June 10. I awoke at 9:30 and Tamas and I headed to Orfu (a lovely lake and village about 7 miles from Pecs) and Abaliget, where there was a small cave and lakes for fishing and swimming. Three of Janka’s sisters live in this village. We took Feczka, their new puppy, who is a particular Hungarian breed of shepherd and very smart. She swam in the lake fetching sticks, while I walked along the lake’s edge, marveling at the natural beauty of the area. The area is mountainous and forested, unusual for Hungary. After the Trianon treaty at the end of WWI, Hungary lost almost all of its mountainous areas to Romania and Slovakia.
Tamas had two local festivals to film that day, and Janka was going to film one as he couldn’t be in two places at once. I followed them by car so I had the freedom to roam. We arrived at Ofalu first, a small Swabian town that had recently joined the community of villages which received money from the nuclear power plant for storing waste nearby. Apparently they weren’t well liked by the others because they had opposed the waste site. It was gray and began to rain. Janka set up the camera, and I walked around the small village. I noted the narrow tall doors on the left front side of each house and the wood work on the pillars supporting the side porch. All aesthetically lovely. I walked up to the cemetery and the Calvary overlooking the village. This also seemed to follow a pattern. Most German towns had their cemetery in an important position, usually on a hill overlooking the town.
I was worried about missing out on festivities at Feked, so I headed there. The GPS suggested a dirt road at the end of the village, but I turned around and headed back to the main road. Feked was having a salame cook off. People stirred huge copper cauldrons over the fire. There were more than 100 different meats entered and I grabbed a few samples for Janka. Unfortunately I inadvertently threw them out. I said hello to Tamas who was filming. There was a group of singers and dancers performing German songs. Then much later Hungarian singing. I dashed around while trying to keep an eye on the festivities, looking at the goings on. There were a lot of simple games for kids, like wooden toys and a basket merry go round. Very wholesome. Feked was even more traditional than Ofalu, with every house following the same pattern.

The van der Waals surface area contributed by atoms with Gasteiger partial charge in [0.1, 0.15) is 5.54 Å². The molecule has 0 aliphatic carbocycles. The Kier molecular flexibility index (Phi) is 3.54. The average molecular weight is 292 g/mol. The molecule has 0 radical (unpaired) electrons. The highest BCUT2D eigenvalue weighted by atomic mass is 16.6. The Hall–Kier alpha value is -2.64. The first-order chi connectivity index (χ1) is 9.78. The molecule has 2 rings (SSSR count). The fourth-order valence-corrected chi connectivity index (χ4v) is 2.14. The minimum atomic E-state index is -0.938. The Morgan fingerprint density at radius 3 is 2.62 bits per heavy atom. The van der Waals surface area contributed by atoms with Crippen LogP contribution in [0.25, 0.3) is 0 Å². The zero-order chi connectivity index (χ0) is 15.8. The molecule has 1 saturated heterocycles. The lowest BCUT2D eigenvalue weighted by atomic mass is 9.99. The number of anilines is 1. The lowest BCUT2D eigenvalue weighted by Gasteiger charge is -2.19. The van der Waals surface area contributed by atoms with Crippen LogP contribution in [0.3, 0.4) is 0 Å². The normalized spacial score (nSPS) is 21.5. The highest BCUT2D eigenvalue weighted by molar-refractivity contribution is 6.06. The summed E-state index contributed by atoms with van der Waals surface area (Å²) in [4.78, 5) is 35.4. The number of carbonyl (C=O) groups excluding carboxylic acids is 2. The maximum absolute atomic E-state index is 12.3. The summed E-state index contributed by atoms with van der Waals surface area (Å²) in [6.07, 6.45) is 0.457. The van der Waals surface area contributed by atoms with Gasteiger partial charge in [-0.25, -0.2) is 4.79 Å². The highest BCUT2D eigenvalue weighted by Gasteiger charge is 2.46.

At the end of the day I walked into an open garden displaying traditional crafts and tools from the past . The couple who owned the house spoke a little English. I asked if I could see the inside of the house and the man gave me a tour. He was very kind. He showed me their prized grand piano and a portrait of his grandmother, the sleigh beds of his 5 sons, a desk he built with one son. His wife showed me how she spins wool. She is interested in ethnography and they are both interested in preserving the village history. Tamas knows him and says he helps in the local church. I walked back and ate a sausage on bread, called Swabian street food, which I regretted later. Then I walked around the town examining architectural details and finally went up to the calvary and cemetery.